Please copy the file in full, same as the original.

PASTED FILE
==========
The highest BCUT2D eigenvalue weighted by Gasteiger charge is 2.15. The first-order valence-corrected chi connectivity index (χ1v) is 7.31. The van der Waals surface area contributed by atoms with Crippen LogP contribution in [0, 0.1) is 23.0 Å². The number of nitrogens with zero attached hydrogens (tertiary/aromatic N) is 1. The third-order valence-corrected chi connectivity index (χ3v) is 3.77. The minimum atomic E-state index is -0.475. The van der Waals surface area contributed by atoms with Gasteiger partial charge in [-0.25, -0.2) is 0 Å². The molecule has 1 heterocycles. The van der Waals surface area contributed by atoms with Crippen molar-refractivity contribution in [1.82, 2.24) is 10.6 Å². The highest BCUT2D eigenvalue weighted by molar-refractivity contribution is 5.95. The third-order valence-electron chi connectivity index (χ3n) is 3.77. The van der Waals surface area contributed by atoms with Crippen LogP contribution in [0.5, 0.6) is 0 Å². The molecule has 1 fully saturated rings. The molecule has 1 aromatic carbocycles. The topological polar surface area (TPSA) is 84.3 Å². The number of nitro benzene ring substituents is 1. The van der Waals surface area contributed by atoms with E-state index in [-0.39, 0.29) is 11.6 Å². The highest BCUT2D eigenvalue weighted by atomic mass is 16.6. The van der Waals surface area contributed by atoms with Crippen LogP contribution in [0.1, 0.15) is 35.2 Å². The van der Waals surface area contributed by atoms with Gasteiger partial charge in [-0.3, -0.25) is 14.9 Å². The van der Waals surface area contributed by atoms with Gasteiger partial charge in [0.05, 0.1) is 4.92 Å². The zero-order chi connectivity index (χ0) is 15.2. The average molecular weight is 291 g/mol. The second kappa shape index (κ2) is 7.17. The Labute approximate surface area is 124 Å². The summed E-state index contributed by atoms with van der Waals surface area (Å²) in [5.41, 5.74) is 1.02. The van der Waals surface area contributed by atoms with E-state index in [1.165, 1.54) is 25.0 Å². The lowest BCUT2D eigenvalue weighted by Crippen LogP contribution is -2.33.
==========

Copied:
The highest BCUT2D eigenvalue weighted by Gasteiger charge is 2.15. The first-order valence-corrected chi connectivity index (χ1v) is 7.31. The van der Waals surface area contributed by atoms with Crippen LogP contribution in [0, 0.1) is 23.0 Å². The number of nitrogens with zero attached hydrogens (tertiary/aromatic N) is 1. The third-order valence-corrected chi connectivity index (χ3v) is 3.77. The minimum atomic E-state index is -0.475. The van der Waals surface area contributed by atoms with Gasteiger partial charge in [-0.25, -0.2) is 0 Å². The molecule has 1 heterocycles. The van der Waals surface area contributed by atoms with Crippen molar-refractivity contribution in [1.82, 2.24) is 10.6 Å². The highest BCUT2D eigenvalue weighted by molar-refractivity contribution is 5.95. The third-order valence-electron chi connectivity index (χ3n) is 3.77. The van der Waals surface area contributed by atoms with Crippen LogP contribution in [0.5, 0.6) is 0 Å². The molecule has 1 fully saturated rings. The molecule has 1 aromatic carbocycles. The topological polar surface area (TPSA) is 84.3 Å². The number of nitro benzene ring substituents is 1. The van der Waals surface area contributed by atoms with E-state index in [-0.39, 0.29) is 11.6 Å². The highest BCUT2D eigenvalue weighted by atomic mass is 16.6. The van der Waals surface area contributed by atoms with Crippen LogP contribution in [0.1, 0.15) is 35.2 Å². The van der Waals surface area contributed by atoms with Gasteiger partial charge in [-0.3, -0.25) is 14.9 Å². The van der Waals surface area contributed by atoms with Gasteiger partial charge in [0.05, 0.1) is 4.92 Å². The zero-order chi connectivity index (χ0) is 15.2. The average molecular weight is 291 g/mol. The second kappa shape index (κ2) is 7.17. The Labute approximate surface area is 124 Å². The summed E-state index contributed by atoms with van der Waals surface area (Å²) in [5.41, 5.74) is 1.02. The van der Waals surface area contributed by atoms with E-state index in [1.165, 1.54) is 25.0 Å². The lowest BCUT2D eigenvalue weighted by Crippen LogP contribution is -2.33.